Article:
Spain co-opted by Eurocrats
Summary: A company that spreads (in the distribution sense) Linux in Germany and the UK agrees to pay Microsoft for unnamed patents just as the European Parliament opens a potential door to software patents in Europe
HERE WE GO again. Patents that have no validity in Europe, at least based on the unclear rules (as such), are being used to harm Linux/Android and Microsoft is behind it, as usual. For those who are new to this site, in 2009 we showed how Microsoft extorted TomTom, a Dutch company, after a nearby German court had validated software patents on FAT. Microsoft has been pushing hard for software patents in Europe, more often not using proxies like ACT, which pushed hard for the predecessors of the Unitary Patent. Now that we see patent terrorists like Horacio Gutierrez in the news we are reminded of the great dangers of enabling software patents in Europe.
In recent years, Microsoft managed to find companies which willingly paid extortion money for ‘protection’, mostly in Japan and the US (or neighbouring countries) where software patents have more legitimacy. Today in the news we see this in action in Europe. The racket is expanding. As a reminder of news we covered earlier, Eurocrats let the passage for software patents be, as covered in the European Union’s Web site:
EU inventors will soon be able to get a unitary patent at last. After over 30 years of talks, a new regime will cut the cost of an EU patent by up to 80%, making it more competitive vis-à-vis the US and Japan. MEPs cut costs for small firms and tailored the regime to their needs, in a compromise deal with the Council endorsed by Parliament on Tuesday,
The BBC has just covered it as follows, not mentioning the opposition from Italy and Spain quite clearly, instead saying:
Italy and Spain suggest that as a result “commercial trade in innovative products will be favoured for undertakings which work in German, English or French”.
But a senior adviser to the European Court of Justice has advised that it reject their plea. A panel of judges has still to consider the case.
Eurochambres – an organisation that represents EU countries’ chambers of commerce – called the vote in favour of the scheme a “breakthrough”.
“[It] will significantly reduce administrative burdens and boost European innovation,” it said in a statement.
However, April – a French free software-advocacy group – has warned the move could open the door to software-patent litigation on a scale recently seen in the US.
It says the European Patent Office (EPO) has shown itself willing to grant thousands of software patents – and worries the EU could end up with a system in which appeals against such judgements are decided according to the EPO’s own rules.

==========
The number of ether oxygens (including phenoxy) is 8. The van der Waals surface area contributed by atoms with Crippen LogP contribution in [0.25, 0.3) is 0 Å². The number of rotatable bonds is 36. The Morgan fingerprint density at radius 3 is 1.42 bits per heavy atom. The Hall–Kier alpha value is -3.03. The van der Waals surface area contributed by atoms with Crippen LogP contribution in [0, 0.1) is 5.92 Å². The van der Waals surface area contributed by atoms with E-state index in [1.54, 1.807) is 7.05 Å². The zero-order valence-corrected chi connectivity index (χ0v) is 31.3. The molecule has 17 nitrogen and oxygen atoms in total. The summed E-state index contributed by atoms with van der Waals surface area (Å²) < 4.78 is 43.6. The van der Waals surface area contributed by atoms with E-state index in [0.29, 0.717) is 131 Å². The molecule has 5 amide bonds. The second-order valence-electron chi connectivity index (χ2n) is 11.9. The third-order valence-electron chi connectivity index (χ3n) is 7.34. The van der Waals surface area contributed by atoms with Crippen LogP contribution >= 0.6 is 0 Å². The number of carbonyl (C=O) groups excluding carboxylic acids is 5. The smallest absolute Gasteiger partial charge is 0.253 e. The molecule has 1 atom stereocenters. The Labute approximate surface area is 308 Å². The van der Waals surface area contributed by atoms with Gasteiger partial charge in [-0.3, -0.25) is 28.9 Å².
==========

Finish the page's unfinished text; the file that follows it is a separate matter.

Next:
“MEPs voted in favour of a legally uncertain system that does not not provide any checks and balances against threats to innovation such as software patents,” said spokeswoman Jeanne Tadeusz.
“The European Patent Office will gain amazing powers, even though its governance has been highly criticised, especially with regard to its practice of granting software patents, against the letter and the spirit of European patent law.”
On the very same day we find this report about a European company paying Microsoft for unnamed software patents, too. To quote:
Microsoft has reached more patent licensing agreements with Android device manufacturers, closing a deal with Hoeft & Wessel, an IT and engineering technology group that specializes in ticketing, parking and mobile solutions in Germany and UK, and Cat brand owner EINS.
As usual, the exact terms of the agreements were not disclosed, but it provides Hoeft & Wessel and EINS with ‘broad coverage’ under Microsoft’s patent portfolio for the companies’ devices running the Android platform.
More specifically, Hoeft & Wessel builds and sells Android-powered handheld devices and terminals for the public transportation, logistics and retail industries across Europe, and will henceforth have to pay Microsoft royalties for the privilege. As will EINS, which manufactures Android tablets under the Cat brand in Germany.
Hoeft & Wessel and EINS have been added to our list of companies to avoid for their participation in the Microsoft racket. Novell was the first such company, which is also the company that helped legitimise and kick off the practice. █